Sitting atop a hill overlooking a majority minority city, it is important for the museum to engage with the surrounding local community, such as Allison Hill, Nichols said.
“We want to make sure we are telling stories and doing programs and events that are appealing to a wide range of people,” he said.
The museum closed for much of February in order to install technology upgrades that will enhance the visitor experience.
“The museum has continued to upgrade its technology under Jeffrey’s leadership and is committed to presentations in its galleries which maintain our balanced approach while evolving its technology to today’s standards,” said museum board chairman J. Randall Grespin.
Grespin added that the board has “been impressed” with Nichols’ focus on fundraising, as well as a commitment to history education and to programming for an “ever broader and diverse citizenry.”
Upon arriving in Harrisburg, Nichols faced the task of rebuilding attendance that had dropped sharply due to the area’s COVID-19 shutdown and slow, uneven recovery.
Lately, activity at the museum has been picking back up. Attendance began rising last fall to where the December numbers were off only by about 6% compared to pre-pandemic levels, Nichols said.
Before the pandemic, the museum attracted about 45,000 visitors a year, on average.
Attendance is always low in the first quarter of the year, but the museum hopes to have a great summer, Nichols said. “It’s still coming back.”
Grespin noted that Nichols has the museum on track to fulfill terms of a 2017 deal giving it five years to raise $5.25 million to buy the portion of its collection that is owned by the city. Grespin added the city plans to apply the repaid funds towards improving Reservoir Park.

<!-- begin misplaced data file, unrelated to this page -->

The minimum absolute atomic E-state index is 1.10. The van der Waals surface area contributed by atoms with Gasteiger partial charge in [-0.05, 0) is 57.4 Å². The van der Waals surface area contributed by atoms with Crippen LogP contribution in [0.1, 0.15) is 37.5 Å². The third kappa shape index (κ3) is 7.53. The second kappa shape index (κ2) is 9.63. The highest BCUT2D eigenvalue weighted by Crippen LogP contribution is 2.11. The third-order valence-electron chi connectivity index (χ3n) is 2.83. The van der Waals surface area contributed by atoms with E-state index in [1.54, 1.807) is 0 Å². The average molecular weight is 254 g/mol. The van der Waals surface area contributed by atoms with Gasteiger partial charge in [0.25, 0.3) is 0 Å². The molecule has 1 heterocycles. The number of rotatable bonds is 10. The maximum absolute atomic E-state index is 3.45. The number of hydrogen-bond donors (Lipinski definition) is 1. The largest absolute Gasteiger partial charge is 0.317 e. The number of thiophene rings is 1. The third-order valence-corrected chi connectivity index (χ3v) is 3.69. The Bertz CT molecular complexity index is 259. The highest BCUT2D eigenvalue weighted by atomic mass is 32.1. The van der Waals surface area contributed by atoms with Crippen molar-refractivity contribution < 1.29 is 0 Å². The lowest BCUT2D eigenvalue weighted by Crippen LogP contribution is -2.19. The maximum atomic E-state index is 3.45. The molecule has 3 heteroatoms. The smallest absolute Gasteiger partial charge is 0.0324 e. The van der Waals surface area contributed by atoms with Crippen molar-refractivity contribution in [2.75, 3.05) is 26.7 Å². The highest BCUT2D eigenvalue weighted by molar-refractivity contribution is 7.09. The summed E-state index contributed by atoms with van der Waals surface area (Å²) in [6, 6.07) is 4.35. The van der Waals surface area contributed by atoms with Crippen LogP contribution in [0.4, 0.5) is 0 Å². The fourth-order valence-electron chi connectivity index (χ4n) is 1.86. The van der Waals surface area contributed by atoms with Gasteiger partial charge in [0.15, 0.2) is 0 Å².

David Morrison, executive director of Historic Harrisburg Association, met with Nichols shortly after his arrival here. Morrison was impressed with Nichols’ communication skills and his knowledge of history.
A self-described “big fan” and advocate of the National Civil War Museum since its inception, Morrison said the museum has “untapped potential” and that Nichols is “the right leader” to achieve that potential.
For his part, Nichols sees himself building on the progress of his predecessor, Wayne Motts, whom Nichols credits with doing much to increase activity at the National Civil War Museum during his 10 years as CEO.
“The best way we can do that is through public programs, lectures, different talks, different panel discussions, different student programming that can bring in diverse audiences but also expand how we tell the story,” Nichols said. “It’s important, I think, for historic sites like this to show the importance of the historic era to today.”
The National Civil War Museum is located at 1 Lincoln Circle, Reservoir Park, Harrisburg. For more information, visit www.nationalcivilwarmuseum.org.